He needed a jolt of energy while driving on the family’s long road trip. The solution had the family buzzing for years.
Posted in , Jun 24, 2022
Only a couple more hours to go, I told myself. At last, we’d made it to northern Indiana after driving all afternoon and evening, heading home from a family vacation in Wisconsin. We’d gotten a late start packing up, none of us wanting to leave our lakeside haven before we had to. Now I was paying the price, my body exhausted. I didn’t want to take a break from driving now, though. It would be past midnight when we pulled into the driveway as it was.
I turned on the radio, softly, so as not to disturb the slumber of my wife, Jeannie, beside me. I was on a two-lane state highway, headed due south to Indianapolis. It was slower than the interstate, but less stressful. I generally didn’t mind driving late at night, though I really could have used a cup of coffee. I glanced at our three sleeping children, ages 14, 10 and 6, squeezed into the back seat of our Chevy Cavalier. Please, God, keep me alert. I didn’t really expect any divine intervention, my prayer more of a message to myself.
The voice of my six-year-old son, Jon, pierced the silence. “I have to go to the bathroom. Bad.” I couldn’t pull over on the narrow shoulder in the pitch dark. But right up ahead was a building. A diner. Maybe a chance to get that coffee after all. I pulled into the parking lot. The restaurant was closed.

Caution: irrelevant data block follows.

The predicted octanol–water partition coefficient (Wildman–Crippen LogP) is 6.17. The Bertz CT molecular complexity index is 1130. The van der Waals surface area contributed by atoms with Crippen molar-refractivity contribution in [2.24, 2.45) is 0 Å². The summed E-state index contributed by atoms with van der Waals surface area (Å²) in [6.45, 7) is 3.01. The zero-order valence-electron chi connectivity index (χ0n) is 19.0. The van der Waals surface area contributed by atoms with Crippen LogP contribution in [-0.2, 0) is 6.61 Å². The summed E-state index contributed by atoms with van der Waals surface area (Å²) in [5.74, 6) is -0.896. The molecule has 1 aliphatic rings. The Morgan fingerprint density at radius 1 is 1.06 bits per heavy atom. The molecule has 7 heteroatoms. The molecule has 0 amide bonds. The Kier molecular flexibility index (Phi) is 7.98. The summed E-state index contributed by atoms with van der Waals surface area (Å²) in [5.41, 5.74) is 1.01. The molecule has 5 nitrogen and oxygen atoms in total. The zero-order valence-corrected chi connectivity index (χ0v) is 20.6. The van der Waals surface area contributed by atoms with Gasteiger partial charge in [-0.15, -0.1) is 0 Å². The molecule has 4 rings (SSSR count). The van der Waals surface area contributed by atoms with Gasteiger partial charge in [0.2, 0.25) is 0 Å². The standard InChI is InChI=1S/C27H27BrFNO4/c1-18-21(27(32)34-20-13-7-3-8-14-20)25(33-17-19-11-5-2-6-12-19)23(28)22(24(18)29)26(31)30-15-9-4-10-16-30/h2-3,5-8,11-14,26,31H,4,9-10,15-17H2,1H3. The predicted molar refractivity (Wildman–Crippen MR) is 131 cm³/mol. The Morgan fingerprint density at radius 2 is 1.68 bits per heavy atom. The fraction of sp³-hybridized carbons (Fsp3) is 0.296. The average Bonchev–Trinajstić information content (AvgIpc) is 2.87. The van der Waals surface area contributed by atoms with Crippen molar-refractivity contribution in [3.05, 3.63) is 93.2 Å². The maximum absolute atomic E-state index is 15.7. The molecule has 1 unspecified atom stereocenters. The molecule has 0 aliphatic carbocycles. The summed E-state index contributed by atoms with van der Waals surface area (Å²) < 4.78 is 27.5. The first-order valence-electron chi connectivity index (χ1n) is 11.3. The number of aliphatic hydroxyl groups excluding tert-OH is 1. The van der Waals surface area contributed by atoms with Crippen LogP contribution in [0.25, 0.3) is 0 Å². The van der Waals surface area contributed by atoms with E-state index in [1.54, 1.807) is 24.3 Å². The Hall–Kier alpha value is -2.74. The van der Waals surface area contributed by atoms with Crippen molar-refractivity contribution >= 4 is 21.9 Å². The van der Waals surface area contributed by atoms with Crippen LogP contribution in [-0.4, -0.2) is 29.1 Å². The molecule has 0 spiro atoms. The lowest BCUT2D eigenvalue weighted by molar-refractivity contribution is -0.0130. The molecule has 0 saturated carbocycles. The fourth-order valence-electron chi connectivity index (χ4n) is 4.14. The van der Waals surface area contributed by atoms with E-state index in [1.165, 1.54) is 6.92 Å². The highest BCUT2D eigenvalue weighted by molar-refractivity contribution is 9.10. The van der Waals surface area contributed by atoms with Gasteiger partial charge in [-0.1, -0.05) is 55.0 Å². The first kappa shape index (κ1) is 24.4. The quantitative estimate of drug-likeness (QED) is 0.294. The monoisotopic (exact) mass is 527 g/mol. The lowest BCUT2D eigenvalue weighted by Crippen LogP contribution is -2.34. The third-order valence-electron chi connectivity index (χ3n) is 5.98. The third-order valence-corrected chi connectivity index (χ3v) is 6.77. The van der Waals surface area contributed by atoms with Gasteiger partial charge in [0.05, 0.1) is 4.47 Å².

In the headlight beams, I saw the tall grass surrounding the lot. That would have to do for Jon. I got out first and trampled down a patch, then motioned for Jon to join me. As he took care of business, I swatted at a mosquito that flew out of the brush. Then another. And another. I flailed at them, urging Jon to hurry. We ran back to the car, slammed the doors and pulled away. Jeannie and the girls were wide awake by now.
There was a high-pitched whine in my ear. I felt a mosquito touch down on my neck and slapped at it too late. “I can’t believe it,” I said. “I sure picked the wrong place to stop.”
Jeannie’s hands were waving every which way. “They’re everywhere,” she said.
I switched on the dome light. The girls were screaming. The car in complete pandemonium. Jeannie began methodically clapping the mosquitoes between her hands. Amy, our oldest daughter, noticed and took charge of the back seat crew. “C’mon,” she said. “Let’s get ’em.” She attacked the mosquitoes with glee. “Gotcha!” her sister, Jennifer, joined in. Jon giggled, determined to keep up with his sisters.
“You do the driving,” Jeannie said. “Let us take care of the mosquitoes.”
I started the car. Jeannie, usually quiet and mild-mannered, began announcing each one she vanquished. “One, two, three,” she counted off. The kids joined in, the number of victories growing rapidly. “Nine, ten, eleven.”
I was totally alert now. Way more than a cup of coffee could have accomplished. “Fifteen!” Clap. “Sixteen!” We laughed at how wound up we’d become. Only at 39, when the last mosquito was taken care of, did things settle down.
By the time I pulled into the driveway, Jeannie and the kids were sound asleep again, the car blissfully silent. I paused for a moment to reflect on the last leg of the trip. How tired I’d been. Praying for a jolt of energy. Could God have sent mosquitoes? Hardly my idea of angelic messengers. But it turned out to be the perfect solution. One our family would buzz about for years to come.
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